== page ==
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Adrenal Glands

Adrenal Glands

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This lesson will identify the location of the adrenal glands as well as the functions of hormones produced by the adrenal glands.

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Tutorial

What's Covered

Welcome to this lesson on the adrenal glands. Today you will be looking at the structure and function of the adrenal glands, and the role they play in the endocrine system. Specifically, you will learn about:

  1. Adrenal Glands Overview
  2. Adrenal Glands Structure
  3. Adrenal Cortex
  4. Adrenal Medulla

1. Adrenal Glands Overview

The adrenal glands are located just above the kidneys. You have two kidneys, and therefore, two adrenal glands. Adrenal glands produce hormones that help regulate various things, such as glucose levels of the blood, blood pressure, and blood circulation.


2. Adrenal Gland Structure

Refer to the image below as you work through this next section.

The image above is a cross section of an adrenal gland. The adrenal cortex is the outer part of the adrenal gland and the adrenal medulla is the inner part. It's important to understand this structure of adrenal glands, because each of these parts of adrenal glands possess different functions.


3. Adrenal Cortex

The adrenal cortex secretes glucocorticoids and mineralocorticoids. These are two classes of hormones that are secreted by the adrenal cortex. Glucocorticoids help to increase blood glucose levels and also play a role in decreasing inflammation of tissues. Hypoglycemia is a condition in which a person has chronic low blood sugar and sometimes happens because too little cortisol is produced.

Cortisol also plays a role in inflammation; Cortizone is an over the counter drug that you can buy at any drugstore sort of acts like cortisol. Cortisol also stimulates the liver to synthesize glucose, which is a process called gluconeogenesis. Overall, cortisol plays a role in inflammation and in controlling glucose levels of the blood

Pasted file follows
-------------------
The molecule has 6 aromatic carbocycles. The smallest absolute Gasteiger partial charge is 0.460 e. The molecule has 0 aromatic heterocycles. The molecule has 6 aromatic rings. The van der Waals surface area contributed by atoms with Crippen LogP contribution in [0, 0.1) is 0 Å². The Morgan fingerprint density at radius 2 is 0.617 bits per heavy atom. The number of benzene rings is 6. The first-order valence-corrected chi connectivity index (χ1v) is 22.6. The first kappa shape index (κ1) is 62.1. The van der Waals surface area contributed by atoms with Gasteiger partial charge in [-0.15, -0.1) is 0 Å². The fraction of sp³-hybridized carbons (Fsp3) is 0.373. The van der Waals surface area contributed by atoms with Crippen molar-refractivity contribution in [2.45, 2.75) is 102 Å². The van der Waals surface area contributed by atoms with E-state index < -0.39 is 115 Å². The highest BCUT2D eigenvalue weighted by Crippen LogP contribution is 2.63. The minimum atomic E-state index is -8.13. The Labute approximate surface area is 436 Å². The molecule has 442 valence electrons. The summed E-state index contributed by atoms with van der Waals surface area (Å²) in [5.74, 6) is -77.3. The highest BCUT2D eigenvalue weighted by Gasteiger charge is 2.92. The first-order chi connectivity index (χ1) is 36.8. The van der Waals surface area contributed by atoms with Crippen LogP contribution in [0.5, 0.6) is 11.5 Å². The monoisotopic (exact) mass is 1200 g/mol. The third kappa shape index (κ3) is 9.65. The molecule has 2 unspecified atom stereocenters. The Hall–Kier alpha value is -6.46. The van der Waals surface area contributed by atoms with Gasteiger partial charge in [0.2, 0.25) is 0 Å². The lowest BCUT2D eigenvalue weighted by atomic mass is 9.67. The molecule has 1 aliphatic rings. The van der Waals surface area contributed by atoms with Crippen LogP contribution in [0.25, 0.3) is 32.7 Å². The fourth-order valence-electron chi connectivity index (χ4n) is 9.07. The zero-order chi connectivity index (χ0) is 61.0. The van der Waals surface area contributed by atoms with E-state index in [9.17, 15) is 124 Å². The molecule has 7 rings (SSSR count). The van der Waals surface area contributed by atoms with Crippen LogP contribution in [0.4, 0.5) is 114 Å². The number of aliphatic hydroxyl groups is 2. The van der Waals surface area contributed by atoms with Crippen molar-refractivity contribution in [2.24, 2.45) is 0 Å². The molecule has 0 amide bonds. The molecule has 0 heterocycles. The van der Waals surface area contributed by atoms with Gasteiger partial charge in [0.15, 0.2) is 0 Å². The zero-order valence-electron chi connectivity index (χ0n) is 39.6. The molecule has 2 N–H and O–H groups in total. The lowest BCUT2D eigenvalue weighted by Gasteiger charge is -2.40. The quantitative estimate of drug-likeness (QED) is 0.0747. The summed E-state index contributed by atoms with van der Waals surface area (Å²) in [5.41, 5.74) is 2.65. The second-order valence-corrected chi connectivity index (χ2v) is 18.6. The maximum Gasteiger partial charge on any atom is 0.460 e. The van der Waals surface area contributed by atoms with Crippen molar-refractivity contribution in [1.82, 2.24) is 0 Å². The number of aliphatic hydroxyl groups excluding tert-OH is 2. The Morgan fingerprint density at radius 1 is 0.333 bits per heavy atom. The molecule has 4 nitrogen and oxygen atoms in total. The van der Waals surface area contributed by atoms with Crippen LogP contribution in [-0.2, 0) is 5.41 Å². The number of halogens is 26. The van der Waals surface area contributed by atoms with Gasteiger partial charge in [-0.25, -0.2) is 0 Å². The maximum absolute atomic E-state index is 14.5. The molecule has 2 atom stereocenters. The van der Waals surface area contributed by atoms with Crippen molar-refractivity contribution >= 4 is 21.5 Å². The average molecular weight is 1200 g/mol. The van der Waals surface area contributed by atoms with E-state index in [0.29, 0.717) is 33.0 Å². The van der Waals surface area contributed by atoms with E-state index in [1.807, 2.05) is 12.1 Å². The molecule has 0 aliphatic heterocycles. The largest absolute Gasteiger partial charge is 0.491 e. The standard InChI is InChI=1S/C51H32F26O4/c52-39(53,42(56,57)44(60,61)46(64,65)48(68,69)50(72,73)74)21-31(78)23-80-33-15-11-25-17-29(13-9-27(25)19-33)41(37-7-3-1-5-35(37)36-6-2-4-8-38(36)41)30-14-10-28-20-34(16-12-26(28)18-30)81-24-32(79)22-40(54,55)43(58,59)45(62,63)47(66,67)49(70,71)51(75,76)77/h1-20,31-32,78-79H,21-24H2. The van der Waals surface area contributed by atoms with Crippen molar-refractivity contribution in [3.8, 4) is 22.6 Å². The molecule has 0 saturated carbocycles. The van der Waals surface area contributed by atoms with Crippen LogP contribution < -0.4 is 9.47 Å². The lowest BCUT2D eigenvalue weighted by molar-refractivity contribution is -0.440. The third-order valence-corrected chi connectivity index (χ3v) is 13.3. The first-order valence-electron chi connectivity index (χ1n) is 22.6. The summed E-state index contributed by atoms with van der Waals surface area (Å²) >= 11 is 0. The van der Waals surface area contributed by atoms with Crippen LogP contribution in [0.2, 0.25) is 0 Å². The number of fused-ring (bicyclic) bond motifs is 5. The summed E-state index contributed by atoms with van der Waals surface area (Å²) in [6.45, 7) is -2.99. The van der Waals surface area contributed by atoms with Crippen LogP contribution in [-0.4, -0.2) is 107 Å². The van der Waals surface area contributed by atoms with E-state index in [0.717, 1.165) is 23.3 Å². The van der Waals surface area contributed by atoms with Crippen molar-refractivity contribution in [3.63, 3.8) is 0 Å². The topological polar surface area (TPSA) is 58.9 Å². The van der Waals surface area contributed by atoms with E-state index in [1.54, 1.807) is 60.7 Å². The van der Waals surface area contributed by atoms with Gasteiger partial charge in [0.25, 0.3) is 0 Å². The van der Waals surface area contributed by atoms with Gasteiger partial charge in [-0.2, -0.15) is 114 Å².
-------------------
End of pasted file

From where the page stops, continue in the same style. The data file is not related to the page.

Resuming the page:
Example An example of a glucocorticoid is cortisol. Cortisol is an example of a glucocorticoids. Cortisol is the main glucocorticoid of the body, and it helps to increase glucose levels if glucose levels drop too low.

Terms to Know

    • Adrenal Cortex
    • The outer covering of the adrenal gland that secretes hormones that regulate body mineral levels, metabolism and aid in the production of sex hormones.
    • Glucocorticoids
    • Hormones that affect glucose metabolism of the body, the most abundant one being cortisol a.k.a. the stress hormone.
    • Gluconeogenesis
    • The process of converting amino acids and lipids into glucose, this process takes place in the liver.
    • Hypoglycemia
    • The clinical term for low blood sugar.

Mineralocorticoids are the other class that are produced by the adrenal cortex. Mineralocorticoids help to adjust the concentration of mineral salts, like potassium or sodium, in your extra cellular fluids.

Example An example of a mineralocorticoid is aldosterone, which acts on the nephrons of the kidneys. Aldosterone stimulates sodium reabsorption and therefore, water reabsorption. Aldosterone secretion is triggered by a decrease in blood pressure or blood volume, or a decrease in sodium levels of the blood.